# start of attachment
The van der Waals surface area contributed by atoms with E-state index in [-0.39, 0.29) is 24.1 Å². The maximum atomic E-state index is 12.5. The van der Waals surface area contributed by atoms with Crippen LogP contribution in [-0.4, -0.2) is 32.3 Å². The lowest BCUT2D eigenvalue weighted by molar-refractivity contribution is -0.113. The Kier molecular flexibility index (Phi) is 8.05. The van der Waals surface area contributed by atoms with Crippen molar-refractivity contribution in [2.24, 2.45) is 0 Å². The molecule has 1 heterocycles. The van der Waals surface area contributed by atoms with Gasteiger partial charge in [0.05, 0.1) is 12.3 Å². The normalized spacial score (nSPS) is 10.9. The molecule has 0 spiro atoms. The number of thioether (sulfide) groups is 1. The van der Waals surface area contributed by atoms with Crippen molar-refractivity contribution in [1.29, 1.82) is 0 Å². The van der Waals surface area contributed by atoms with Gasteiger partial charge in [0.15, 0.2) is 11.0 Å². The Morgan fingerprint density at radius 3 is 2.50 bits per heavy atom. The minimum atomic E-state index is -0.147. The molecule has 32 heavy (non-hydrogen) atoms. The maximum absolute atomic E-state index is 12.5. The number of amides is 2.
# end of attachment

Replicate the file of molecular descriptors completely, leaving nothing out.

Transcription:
The van der Waals surface area contributed by atoms with E-state index in [-0.39, 0.29) is 24.1 Å². The maximum atomic E-state index is 12.5. The van der Waals surface area contributed by atoms with Crippen LogP contribution in [-0.4, -0.2) is 32.3 Å². The lowest BCUT2D eigenvalue weighted by molar-refractivity contribution is -0.113. The Kier molecular flexibility index (Phi) is 8.05. The van der Waals surface area contributed by atoms with Crippen molar-refractivity contribution in [2.24, 2.45) is 0 Å². The molecule has 1 heterocycles. The van der Waals surface area contributed by atoms with Gasteiger partial charge in [0.05, 0.1) is 12.3 Å². The normalized spacial score (nSPS) is 10.9. The molecule has 0 spiro atoms. The number of thioether (sulfide) groups is 1. The van der Waals surface area contributed by atoms with Crippen molar-refractivity contribution in [1.29, 1.82) is 0 Å². The van der Waals surface area contributed by atoms with Gasteiger partial charge in [0.15, 0.2) is 11.0 Å². The Morgan fingerprint density at radius 3 is 2.50 bits per heavy atom. The minimum atomic E-state index is -0.147. The molecule has 32 heavy (non-hydrogen) atoms. The maximum absolute atomic E-state index is 12.5. The number of amides is 2.